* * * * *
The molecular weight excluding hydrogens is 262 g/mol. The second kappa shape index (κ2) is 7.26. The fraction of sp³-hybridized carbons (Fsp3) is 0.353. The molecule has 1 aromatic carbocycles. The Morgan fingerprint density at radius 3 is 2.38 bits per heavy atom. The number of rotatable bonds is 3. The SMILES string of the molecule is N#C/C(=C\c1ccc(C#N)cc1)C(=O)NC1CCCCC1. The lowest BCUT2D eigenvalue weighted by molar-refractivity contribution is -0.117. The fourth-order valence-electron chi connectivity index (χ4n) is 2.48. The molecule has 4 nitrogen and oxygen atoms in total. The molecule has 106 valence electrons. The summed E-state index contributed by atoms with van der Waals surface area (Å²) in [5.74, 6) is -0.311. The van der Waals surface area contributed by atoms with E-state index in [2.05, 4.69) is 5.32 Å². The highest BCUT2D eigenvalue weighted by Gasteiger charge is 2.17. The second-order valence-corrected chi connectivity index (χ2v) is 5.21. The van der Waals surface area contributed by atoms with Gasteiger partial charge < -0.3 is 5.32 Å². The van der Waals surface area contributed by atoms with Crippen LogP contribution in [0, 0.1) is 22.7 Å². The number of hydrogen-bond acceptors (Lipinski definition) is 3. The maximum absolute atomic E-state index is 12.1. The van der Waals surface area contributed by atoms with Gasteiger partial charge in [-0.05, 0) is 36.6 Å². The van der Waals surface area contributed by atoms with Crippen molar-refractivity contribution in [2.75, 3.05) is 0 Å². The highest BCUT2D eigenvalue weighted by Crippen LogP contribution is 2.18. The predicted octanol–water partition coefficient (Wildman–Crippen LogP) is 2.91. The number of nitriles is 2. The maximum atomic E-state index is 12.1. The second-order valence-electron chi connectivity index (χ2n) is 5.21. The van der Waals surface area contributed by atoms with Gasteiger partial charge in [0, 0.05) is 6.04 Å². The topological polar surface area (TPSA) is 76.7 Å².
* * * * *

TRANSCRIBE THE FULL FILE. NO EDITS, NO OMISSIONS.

The molecular weight excluding hydrogens is 262 g/mol. The second kappa shape index (κ2) is 7.26. The fraction of sp³-hybridized carbons (Fsp3) is 0.353. The molecule has 1 aromatic carbocycles. The Morgan fingerprint density at radius 3 is 2.38 bits per heavy atom. The number of rotatable bonds is 3. The SMILES string of the molecule is N#C/C(=C\c1ccc(C#N)cc1)C(=O)NC1CCCCC1. The lowest BCUT2D eigenvalue weighted by molar-refractivity contribution is -0.117. The fourth-order valence-electron chi connectivity index (χ4n) is 2.48. The molecule has 4 nitrogen and oxygen atoms in total. The molecule has 106 valence electrons. The summed E-state index contributed by atoms with van der Waals surface area (Å²) in [5.74, 6) is -0.311. The van der Waals surface area contributed by atoms with E-state index in [2.05, 4.69) is 5.32 Å². The highest BCUT2D eigenvalue weighted by Gasteiger charge is 2.17. The second-order valence-corrected chi connectivity index (χ2v) is 5.21. The van der Waals surface area contributed by atoms with Gasteiger partial charge < -0.3 is 5.32 Å². The van der Waals surface area contributed by atoms with Crippen LogP contribution in [0, 0.1) is 22.7 Å². The number of hydrogen-bond acceptors (Lipinski definition) is 3. The maximum absolute atomic E-state index is 12.1. The van der Waals surface area contributed by atoms with Gasteiger partial charge in [-0.05, 0) is 36.6 Å². The van der Waals surface area contributed by atoms with Crippen molar-refractivity contribution in [2.75, 3.05) is 0 Å². The highest BCUT2D eigenvalue weighted by Crippen LogP contribution is 2.18. The predicted octanol–water partition coefficient (Wildman–Crippen LogP) is 2.91. The number of nitriles is 2. The maximum atomic E-state index is 12.1. The second-order valence-electron chi connectivity index (χ2n) is 5.21. The van der Waals surface area contributed by atoms with Gasteiger partial charge in [0, 0.05) is 6.04 Å². The topological polar surface area (TPSA) is 76.7 Å².